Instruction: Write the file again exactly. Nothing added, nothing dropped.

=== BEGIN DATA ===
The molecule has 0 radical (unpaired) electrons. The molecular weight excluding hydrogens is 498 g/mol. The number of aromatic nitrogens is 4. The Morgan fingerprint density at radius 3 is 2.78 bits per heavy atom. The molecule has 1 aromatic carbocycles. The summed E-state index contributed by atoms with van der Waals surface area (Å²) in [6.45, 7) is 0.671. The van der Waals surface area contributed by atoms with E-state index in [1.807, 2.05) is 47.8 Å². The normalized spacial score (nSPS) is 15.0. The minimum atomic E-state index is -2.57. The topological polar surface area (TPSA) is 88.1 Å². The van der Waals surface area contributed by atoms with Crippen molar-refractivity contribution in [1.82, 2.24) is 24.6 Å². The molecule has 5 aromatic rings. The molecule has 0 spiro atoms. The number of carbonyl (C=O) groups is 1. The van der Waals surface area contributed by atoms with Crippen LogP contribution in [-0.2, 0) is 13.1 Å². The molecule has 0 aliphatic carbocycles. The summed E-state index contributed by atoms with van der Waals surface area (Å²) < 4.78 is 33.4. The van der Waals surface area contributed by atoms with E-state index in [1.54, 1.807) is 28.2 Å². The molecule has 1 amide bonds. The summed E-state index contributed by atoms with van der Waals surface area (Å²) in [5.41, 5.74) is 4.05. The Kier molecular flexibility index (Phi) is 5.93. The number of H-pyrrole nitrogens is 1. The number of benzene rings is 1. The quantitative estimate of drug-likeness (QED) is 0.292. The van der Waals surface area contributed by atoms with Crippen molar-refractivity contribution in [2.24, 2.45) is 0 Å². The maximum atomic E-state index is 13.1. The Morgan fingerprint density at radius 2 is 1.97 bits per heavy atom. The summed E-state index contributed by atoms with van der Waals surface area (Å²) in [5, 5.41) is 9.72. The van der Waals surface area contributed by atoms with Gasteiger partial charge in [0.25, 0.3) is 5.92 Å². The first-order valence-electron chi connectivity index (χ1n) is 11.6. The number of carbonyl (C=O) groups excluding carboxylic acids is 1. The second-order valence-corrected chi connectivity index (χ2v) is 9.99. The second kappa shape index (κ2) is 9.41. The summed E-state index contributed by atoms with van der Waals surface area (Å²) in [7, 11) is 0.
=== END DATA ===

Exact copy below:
The molecule has 0 radical (unpaired) electrons. The molecular weight excluding hydrogens is 498 g/mol. The number of aromatic nitrogens is 4. The Morgan fingerprint density at radius 3 is 2.78 bits per heavy atom. The molecule has 1 aromatic carbocycles. The summed E-state index contributed by atoms with van der Waals surface area (Å²) in [6.45, 7) is 0.671. The van der Waals surface area contributed by atoms with E-state index in [1.807, 2.05) is 47.8 Å². The normalized spacial score (nSPS) is 15.0. The minimum atomic E-state index is -2.57. The topological polar surface area (TPSA) is 88.1 Å². The van der Waals surface area contributed by atoms with Crippen molar-refractivity contribution in [1.82, 2.24) is 24.6 Å². The molecule has 5 aromatic rings. The molecule has 0 spiro atoms. The number of carbonyl (C=O) groups is 1. The van der Waals surface area contributed by atoms with Crippen LogP contribution in [-0.2, 0) is 13.1 Å². The molecule has 0 aliphatic carbocycles. The summed E-state index contributed by atoms with van der Waals surface area (Å²) < 4.78 is 33.4. The van der Waals surface area contributed by atoms with E-state index in [1.54, 1.807) is 28.2 Å². The molecule has 1 amide bonds. The summed E-state index contributed by atoms with van der Waals surface area (Å²) in [5.41, 5.74) is 4.05. The Kier molecular flexibility index (Phi) is 5.93. The number of H-pyrrole nitrogens is 1. The number of benzene rings is 1. The quantitative estimate of drug-likeness (QED) is 0.292. The van der Waals surface area contributed by atoms with Crippen molar-refractivity contribution in [2.24, 2.45) is 0 Å². The maximum atomic E-state index is 13.1. The Morgan fingerprint density at radius 2 is 1.97 bits per heavy atom. The summed E-state index contributed by atoms with van der Waals surface area (Å²) in [5, 5.41) is 9.72. The van der Waals surface area contributed by atoms with Gasteiger partial charge in [0.25, 0.3) is 5.92 Å². The first-order valence-electron chi connectivity index (χ1n) is 11.6. The number of carbonyl (C=O) groups excluding carboxylic acids is 1. The second-order valence-corrected chi connectivity index (χ2v) is 9.99. The second kappa shape index (κ2) is 9.41. The summed E-state index contributed by atoms with van der Waals surface area (Å²) in [7, 11) is 0.